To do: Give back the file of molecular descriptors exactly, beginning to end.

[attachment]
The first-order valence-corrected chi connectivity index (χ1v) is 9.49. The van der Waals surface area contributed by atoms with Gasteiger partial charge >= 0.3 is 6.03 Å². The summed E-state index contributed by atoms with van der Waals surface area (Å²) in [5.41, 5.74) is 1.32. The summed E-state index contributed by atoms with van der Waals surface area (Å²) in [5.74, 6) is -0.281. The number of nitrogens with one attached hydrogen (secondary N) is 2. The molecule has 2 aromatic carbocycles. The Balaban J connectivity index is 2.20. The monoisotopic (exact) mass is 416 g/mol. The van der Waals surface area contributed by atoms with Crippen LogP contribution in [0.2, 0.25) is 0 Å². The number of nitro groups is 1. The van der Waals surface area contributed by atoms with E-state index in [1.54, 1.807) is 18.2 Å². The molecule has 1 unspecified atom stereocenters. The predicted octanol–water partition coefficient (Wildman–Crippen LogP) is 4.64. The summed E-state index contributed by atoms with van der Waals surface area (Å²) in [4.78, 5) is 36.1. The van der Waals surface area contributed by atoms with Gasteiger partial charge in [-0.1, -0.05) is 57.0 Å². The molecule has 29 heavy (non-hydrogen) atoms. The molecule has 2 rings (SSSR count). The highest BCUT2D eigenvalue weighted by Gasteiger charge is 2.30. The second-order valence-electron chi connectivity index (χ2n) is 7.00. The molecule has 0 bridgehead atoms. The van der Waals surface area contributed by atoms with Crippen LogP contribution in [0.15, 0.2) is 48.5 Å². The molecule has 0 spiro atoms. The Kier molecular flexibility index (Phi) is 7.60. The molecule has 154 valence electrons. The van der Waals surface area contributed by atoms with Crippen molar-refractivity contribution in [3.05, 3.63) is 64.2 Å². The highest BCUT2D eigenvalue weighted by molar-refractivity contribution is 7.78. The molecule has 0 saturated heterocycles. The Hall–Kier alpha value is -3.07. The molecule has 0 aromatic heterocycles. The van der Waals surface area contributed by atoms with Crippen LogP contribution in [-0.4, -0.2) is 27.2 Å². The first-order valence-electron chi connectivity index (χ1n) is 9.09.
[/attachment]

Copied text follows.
The first-order valence-corrected chi connectivity index (χ1v) is 9.49. The van der Waals surface area contributed by atoms with Gasteiger partial charge >= 0.3 is 6.03 Å². The summed E-state index contributed by atoms with van der Waals surface area (Å²) in [5.41, 5.74) is 1.32. The summed E-state index contributed by atoms with van der Waals surface area (Å²) in [5.74, 6) is -0.281. The number of nitrogens with one attached hydrogen (secondary N) is 2. The molecule has 2 aromatic carbocycles. The Balaban J connectivity index is 2.20. The monoisotopic (exact) mass is 416 g/mol. The van der Waals surface area contributed by atoms with Crippen LogP contribution in [0.2, 0.25) is 0 Å². The number of nitro groups is 1. The van der Waals surface area contributed by atoms with E-state index in [1.54, 1.807) is 18.2 Å². The molecule has 1 unspecified atom stereocenters. The predicted octanol–water partition coefficient (Wildman–Crippen LogP) is 4.64. The summed E-state index contributed by atoms with van der Waals surface area (Å²) in [4.78, 5) is 36.1. The van der Waals surface area contributed by atoms with Gasteiger partial charge in [-0.1, -0.05) is 57.0 Å². The molecule has 29 heavy (non-hydrogen) atoms. The molecule has 2 rings (SSSR count). The highest BCUT2D eigenvalue weighted by Gasteiger charge is 2.30. The second-order valence-electron chi connectivity index (χ2n) is 7.00. The molecule has 0 bridgehead atoms. The van der Waals surface area contributed by atoms with Crippen LogP contribution in [0.15, 0.2) is 48.5 Å². The molecule has 0 spiro atoms. The Kier molecular flexibility index (Phi) is 7.60. The molecule has 154 valence electrons. The van der Waals surface area contributed by atoms with Crippen molar-refractivity contribution in [3.05, 3.63) is 64.2 Å². The highest BCUT2D eigenvalue weighted by molar-refractivity contribution is 7.78. The molecule has 0 saturated heterocycles. The Hall–Kier alpha value is -3.07. The molecule has 0 aromatic heterocycles. The van der Waals surface area contributed by atoms with Crippen LogP contribution in [-0.4, -0.2) is 27.2 Å². The first-order valence-electron chi connectivity index (χ1n) is 9.09.